Acadia Realty Trust Inc. (AKR)
Q4 2008 Earnings Call
February 12, 2009; 12:00 pm ET
Kenneth Bernstein - President & Chief Executive Officer
Michael Nelsen - Chief Financial Officer
Jon Grisham- Chief Accounting Officer
Michael Mueller - J.P. Morgan
Michael Bilerman - Citi
Rich Moore - RBC Capital Markets
Alan Seymour - Columbia Management
Alex Barron - Agency Trading Group
Previous Statements by AKR
» Acadia Realty Trust Q3 2008 Earnings Call Transcript
» Acadia Realty Trust Q2 2008 Earnings Call Transcript
» Acadia Realty Trust Q1 2008 Earnings Call Transcript
Please be aware that statements made during the call that are not historical may be deemed forward-looking statements within the meaning of the securities and exchange act of 1934. Actual results may differ materially from those indicated by such forward-looking statements.
Due to the variety of risk and uncertainties which are disclosed in the company’s most recent Form 10-K and other periodic filings with the SEC, forward-looking statements speak only as of the date of this call and the company undertakes no duty to update them.
During this call, management may refer to certain non-GAAP financial measures, including funds from operations and net operating income. Please see Acadia’s earnings press release posted on its website for reconciliations of these non-GAAP financial measures with the most directly comparable GAAP financial measures.
Participating in today’s call will be Kenneth Bernstein, President and Chief Executive Officer; Michael Nelsen, Chief Financial Officer; and Jon Grisham, Chief Accounting Officer. Following management’s discussions, there will be an opportunity for all participants to ask questions.
At this time I would now like to turn the call over to Mr. Bernstein. Please proceed.
Thank you. Good afternoon. Thanks for joining us. As we review our results and discuss how we positioned ourselves going forward, we need to do so in the context of the continued turmoil in both the credit markets and in the overall economy. We are all confronting serious issues affecting our economy and our industry, ranging from deflation to de-leveraging and from a frozen credit market to a frozen consumer.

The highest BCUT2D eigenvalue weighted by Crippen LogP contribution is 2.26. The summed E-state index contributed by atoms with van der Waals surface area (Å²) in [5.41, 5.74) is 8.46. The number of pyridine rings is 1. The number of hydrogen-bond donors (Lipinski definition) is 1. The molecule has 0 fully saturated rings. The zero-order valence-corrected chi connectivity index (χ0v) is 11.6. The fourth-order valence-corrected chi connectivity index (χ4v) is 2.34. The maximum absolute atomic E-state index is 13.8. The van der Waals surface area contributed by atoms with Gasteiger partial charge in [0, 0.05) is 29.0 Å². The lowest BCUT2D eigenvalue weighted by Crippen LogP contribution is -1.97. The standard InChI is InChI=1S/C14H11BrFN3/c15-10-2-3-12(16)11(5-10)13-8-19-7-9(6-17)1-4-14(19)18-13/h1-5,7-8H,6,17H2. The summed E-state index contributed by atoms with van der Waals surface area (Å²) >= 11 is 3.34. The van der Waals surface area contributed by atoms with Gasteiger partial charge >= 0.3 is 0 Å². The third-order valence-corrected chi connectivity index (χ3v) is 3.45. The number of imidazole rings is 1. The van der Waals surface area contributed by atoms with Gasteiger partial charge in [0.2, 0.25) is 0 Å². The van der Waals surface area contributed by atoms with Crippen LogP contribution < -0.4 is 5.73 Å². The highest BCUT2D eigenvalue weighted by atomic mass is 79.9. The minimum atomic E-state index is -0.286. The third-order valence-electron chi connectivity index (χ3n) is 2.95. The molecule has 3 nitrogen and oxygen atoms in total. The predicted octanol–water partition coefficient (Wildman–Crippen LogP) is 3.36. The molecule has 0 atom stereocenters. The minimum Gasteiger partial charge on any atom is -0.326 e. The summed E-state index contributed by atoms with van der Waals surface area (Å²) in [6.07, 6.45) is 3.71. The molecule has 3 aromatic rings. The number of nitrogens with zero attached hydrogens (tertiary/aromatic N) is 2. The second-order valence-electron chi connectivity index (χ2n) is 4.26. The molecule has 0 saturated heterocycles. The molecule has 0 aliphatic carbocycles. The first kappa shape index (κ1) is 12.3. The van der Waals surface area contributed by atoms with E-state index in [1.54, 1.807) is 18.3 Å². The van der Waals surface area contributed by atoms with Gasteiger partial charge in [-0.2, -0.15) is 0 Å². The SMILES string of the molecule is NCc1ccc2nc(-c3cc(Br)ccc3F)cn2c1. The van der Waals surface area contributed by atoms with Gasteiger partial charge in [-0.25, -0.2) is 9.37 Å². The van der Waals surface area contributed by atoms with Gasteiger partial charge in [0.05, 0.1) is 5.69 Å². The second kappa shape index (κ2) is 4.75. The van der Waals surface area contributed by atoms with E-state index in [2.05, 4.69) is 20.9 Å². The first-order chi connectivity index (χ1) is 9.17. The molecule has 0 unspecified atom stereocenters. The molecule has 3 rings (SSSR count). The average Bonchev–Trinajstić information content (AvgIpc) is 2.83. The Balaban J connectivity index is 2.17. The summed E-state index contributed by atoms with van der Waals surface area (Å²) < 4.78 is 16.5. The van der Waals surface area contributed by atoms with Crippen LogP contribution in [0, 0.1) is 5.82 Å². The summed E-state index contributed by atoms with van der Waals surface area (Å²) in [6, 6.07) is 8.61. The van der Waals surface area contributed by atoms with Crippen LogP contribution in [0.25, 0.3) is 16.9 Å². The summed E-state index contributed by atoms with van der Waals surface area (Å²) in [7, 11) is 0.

While this turmoil is beginning to create opportunities, any management team that is not adequately sobered by these issues is lacking both sense and prudence. So, today along with reviewing our earnings, we’ll review the key components of our business; first, our core portfolio and operating fundamentals; second, our balance sheet, liquidity and maturity schedules; and third, our external growth platform.
In terms of our operating fundamentals, our fourth quarter core performance continued to be solid. We are acutely aware of the softness in the economy and while we have yet to incur a material drop in occupancy or revenues, we’re very focused on the potential short-term impact to our industry, from this softness and seeing it eventually creep into our portfolio.
Keep in mind that our core portfolio consists of primarily higher barrier to entry assets in supply constrained markets, 84% of our portfolio is anchored by either necessity based grocery and drugstore tenants or value oriented discounters. While we think that in the long run higher quality assets and higher barrier to entry markets will outperform their counterparts, we don’t think any portfolio is immune to the current softening.
As such, we’re taking a very cautious view of short term core portfolio performance and as Jon will later discuss, we’re holding a fairly wide range of potential same store NOI reserves. It’s not that we know with any unique clarity how 2009 will play out, but rather because of this uncertainty and steady stream of negative data, we think it makes most sense to be prepared.
Second, we’ll review our balance sheet. Our balance sheet remains in a solid position. As Mike will walk through, as of the fourth quarter we had about $117 million in cash and line availability. No material on-balance sheet debt maturities until December of 2011. We also have limited debt exposure at our fund level, both in terms of maturities and loan to values and finally if need be, we continue to have enough capital to internally fund our existing needs for the next several years.
The third component; our external growth platform which is primarily driven by our investment funds. The structure of our discretionary investment fund provides us with access to capital enabling us to take advantage of opportunities as they emerge, without having to be overly dependent on the public markets of equity. Our current fund, Fund III, is alive and well. Even after our recent acquisition this year, it still has approximately $350 million of its original $500 million of equity commitments available for future acquisitions.
The investment management business has come under intense scrutiny. Some of it’s justified, but keep in mind, not all funds are created equal. There’s a huge distinction between those funds that are discretionary, not subject to near term redemptions, have solid long-term investors and access to attractively priced subscription lines, as compared to those funds that are not discretionary, and have been effectively frozen out from making future investments in this market.
Just because we have dry powder doesn’t mean that it’s the right time to use it. We believe that we’re still early into the process of price correction and that our stakeholders need to be very well rewarded for us moving early off the sidelines.
In the case of our recent acquisition, we felt adequately protected on the down side and well incentiveized on the up side to move, but until there is better clarity in the markets, our investment focus will continue to emphasize discipline and patience.